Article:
Open, and Revolting, Anti-Obama Racism at Fox

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This is psychologically fascinating: The mind of Fox Business host Eric Bolling, when confronted with images of President Obama meeting with Gabon's president, Ali Bongo, instantly recalls other black people who have met with President Obama, and comes to the conclusion that Obama feels deep love for black "hoodlums." Watch this video and you'll see what I mean:



Let us put aside the fact that Common, the "hood" who was visiting Obama's "hizzhouse," is really not much of a hood, comparatively speaking. And let us put aside the fact that Gabon's president, while a disreputable person, was visiting the White House not only in his capacity as president of his country but because Gabon currently holds the rotating presidency of the U.N. Security Council. Bolling sees images of two black people who are entirely unrelated to each other and draws the conclusion that our black president adores all black people, in particular black people Bolling believes are miscreants.

Bolling, and his Fox supervisors, may not be aware of this, but there are many independent nations in Africa, and the United States has diplomatic relations with nearly all of them. Very often, the leaders of these independent nations will visit Washington in order to meet with our president. Ali Bongo's father, the late Omar Bongo, actually visited Washington and met with President Ronald Reagan, who had this to say after their bilateral meeting: "President El Hadj Omar Bongo has been a very welcome guest at the White House. This has been a long-awaited visit that has given us a chance to return the generous hospitality President Bongo personally accorded to so many representatives of this and earlier administrations."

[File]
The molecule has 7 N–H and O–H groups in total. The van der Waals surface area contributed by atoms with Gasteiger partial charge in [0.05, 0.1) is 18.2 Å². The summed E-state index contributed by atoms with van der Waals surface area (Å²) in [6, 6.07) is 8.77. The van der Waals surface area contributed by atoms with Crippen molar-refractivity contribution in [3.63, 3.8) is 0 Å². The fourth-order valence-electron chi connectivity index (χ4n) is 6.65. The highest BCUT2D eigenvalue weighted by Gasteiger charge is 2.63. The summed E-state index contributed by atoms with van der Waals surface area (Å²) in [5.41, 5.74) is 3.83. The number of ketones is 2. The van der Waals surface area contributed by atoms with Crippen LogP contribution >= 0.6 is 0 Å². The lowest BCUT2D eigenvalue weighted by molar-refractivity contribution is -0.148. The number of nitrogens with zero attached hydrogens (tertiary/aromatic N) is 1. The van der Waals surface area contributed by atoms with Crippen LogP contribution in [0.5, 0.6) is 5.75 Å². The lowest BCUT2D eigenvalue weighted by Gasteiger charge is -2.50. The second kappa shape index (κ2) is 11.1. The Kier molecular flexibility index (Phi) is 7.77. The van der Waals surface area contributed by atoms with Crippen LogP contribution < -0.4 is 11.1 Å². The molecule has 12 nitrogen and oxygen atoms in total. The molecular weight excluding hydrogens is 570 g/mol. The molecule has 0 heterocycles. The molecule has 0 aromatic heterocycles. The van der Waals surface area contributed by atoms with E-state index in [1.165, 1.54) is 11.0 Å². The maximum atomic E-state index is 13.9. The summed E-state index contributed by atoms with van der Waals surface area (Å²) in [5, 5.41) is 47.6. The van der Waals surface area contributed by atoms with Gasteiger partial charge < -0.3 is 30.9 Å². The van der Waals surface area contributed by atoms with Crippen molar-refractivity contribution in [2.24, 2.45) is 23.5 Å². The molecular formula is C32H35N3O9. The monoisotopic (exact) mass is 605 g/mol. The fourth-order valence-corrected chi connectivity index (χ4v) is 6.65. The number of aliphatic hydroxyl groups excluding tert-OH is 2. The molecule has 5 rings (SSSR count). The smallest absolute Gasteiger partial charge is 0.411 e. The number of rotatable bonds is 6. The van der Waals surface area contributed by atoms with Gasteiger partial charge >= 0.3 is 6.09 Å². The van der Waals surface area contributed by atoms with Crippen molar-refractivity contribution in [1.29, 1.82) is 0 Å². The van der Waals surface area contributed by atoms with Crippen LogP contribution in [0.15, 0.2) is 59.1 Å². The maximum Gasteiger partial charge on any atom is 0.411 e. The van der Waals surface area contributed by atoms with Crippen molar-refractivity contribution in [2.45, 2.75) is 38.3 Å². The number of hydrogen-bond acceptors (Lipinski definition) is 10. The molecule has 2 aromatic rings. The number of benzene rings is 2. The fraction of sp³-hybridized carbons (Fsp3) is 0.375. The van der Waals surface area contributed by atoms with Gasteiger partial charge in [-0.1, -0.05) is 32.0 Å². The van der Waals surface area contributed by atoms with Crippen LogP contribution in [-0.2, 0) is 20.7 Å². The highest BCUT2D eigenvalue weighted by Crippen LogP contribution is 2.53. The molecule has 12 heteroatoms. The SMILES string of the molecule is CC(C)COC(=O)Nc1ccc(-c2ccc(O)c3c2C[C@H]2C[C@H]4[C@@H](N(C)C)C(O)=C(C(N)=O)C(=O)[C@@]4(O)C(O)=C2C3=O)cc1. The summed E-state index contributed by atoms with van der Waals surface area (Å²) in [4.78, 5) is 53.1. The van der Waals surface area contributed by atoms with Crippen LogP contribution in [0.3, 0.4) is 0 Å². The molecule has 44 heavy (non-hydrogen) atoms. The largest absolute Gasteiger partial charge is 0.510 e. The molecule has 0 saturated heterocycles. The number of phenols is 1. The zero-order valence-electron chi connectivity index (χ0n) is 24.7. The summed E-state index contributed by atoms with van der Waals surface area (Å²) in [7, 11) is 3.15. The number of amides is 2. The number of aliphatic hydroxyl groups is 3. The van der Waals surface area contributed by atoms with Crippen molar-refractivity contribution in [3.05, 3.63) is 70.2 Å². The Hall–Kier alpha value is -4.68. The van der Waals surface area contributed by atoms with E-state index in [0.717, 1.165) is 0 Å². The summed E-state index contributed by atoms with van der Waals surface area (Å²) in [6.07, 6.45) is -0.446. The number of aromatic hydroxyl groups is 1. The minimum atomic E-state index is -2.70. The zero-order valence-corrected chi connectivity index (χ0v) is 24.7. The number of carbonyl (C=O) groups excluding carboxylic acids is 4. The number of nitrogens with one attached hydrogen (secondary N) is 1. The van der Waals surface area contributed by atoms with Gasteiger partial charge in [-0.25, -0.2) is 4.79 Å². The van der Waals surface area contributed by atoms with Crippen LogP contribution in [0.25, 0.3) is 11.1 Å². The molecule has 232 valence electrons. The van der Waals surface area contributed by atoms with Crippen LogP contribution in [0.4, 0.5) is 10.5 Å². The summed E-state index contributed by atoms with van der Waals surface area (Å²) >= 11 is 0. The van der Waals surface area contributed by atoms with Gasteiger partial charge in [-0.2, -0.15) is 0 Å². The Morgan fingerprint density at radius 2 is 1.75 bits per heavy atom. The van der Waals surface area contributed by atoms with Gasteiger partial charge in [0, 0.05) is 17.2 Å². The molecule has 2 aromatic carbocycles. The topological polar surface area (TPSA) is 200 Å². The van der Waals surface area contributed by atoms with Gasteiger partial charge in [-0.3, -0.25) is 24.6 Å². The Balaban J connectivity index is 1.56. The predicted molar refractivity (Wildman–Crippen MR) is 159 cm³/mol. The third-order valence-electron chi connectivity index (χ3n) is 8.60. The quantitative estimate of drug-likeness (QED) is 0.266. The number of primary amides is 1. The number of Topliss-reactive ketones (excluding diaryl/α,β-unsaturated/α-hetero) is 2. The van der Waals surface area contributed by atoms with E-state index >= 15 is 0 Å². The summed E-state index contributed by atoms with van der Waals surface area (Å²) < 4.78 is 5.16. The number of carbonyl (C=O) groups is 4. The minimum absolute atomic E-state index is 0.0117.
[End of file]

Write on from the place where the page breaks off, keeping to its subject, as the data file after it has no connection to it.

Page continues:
He went on, "For 20 years President Bongo has led his country in an era of stability and progress. Under his leadership, Gabon has consistently encouraged the peaceful settlement of regional disputes, siding with reason, dialog, and moderation over bloodshed, war, and terror. Recognizing this, the Organization of African Unity asked President Bongo to help find a solution to the conflict in Chad."

Ronald Reagan: What a gangsta!

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Jeffrey Goldberg is a national correspondent for The Atlantic and a recipient of the National Magazine Award for Reporting. Author of the book Prisoners: A Story of Friendship and Terror, Goldberg also writes the magazine's advice column. More

Before joining The Atlantic in 2007, Goldberg was a Middle East correspondent, and the Washington correspondent, for The New Yorker. Previously, he served as a correspondent for The New York Times Magazine and New York magazine. He has also written for the Jewish Daily Forward, and was a columnist for The Jerusalem Post.

His book Prisoners was hailed as one of the best books of 2006 by the Los Angeles Times, The New York Times, The Washington Post, Slate, The Progressive, Washingtonian magazine, and Playboy. Goldberg rthe recipient of the 2003 National Magazine Award for Reporting for his coverage of Islamic terrorism. He is also the winner of the International Consortium of Investigative Journalists prize for best international investigative journalist; the Overseas Press Club award for best human-rights reporting; and the Abraham Cahan Prize in Journalism. He is also the recipient of 2005's Anti-Defamation League Daniel Pearl Prize.

In 2001, Goldberg was appointed the Syrkin Fellow in Letters of the Jerusalem Foundation, and in 2002 he became a public-policy scholar at the Woodrow Wilson International Center for Scholars in Washington, D.C.

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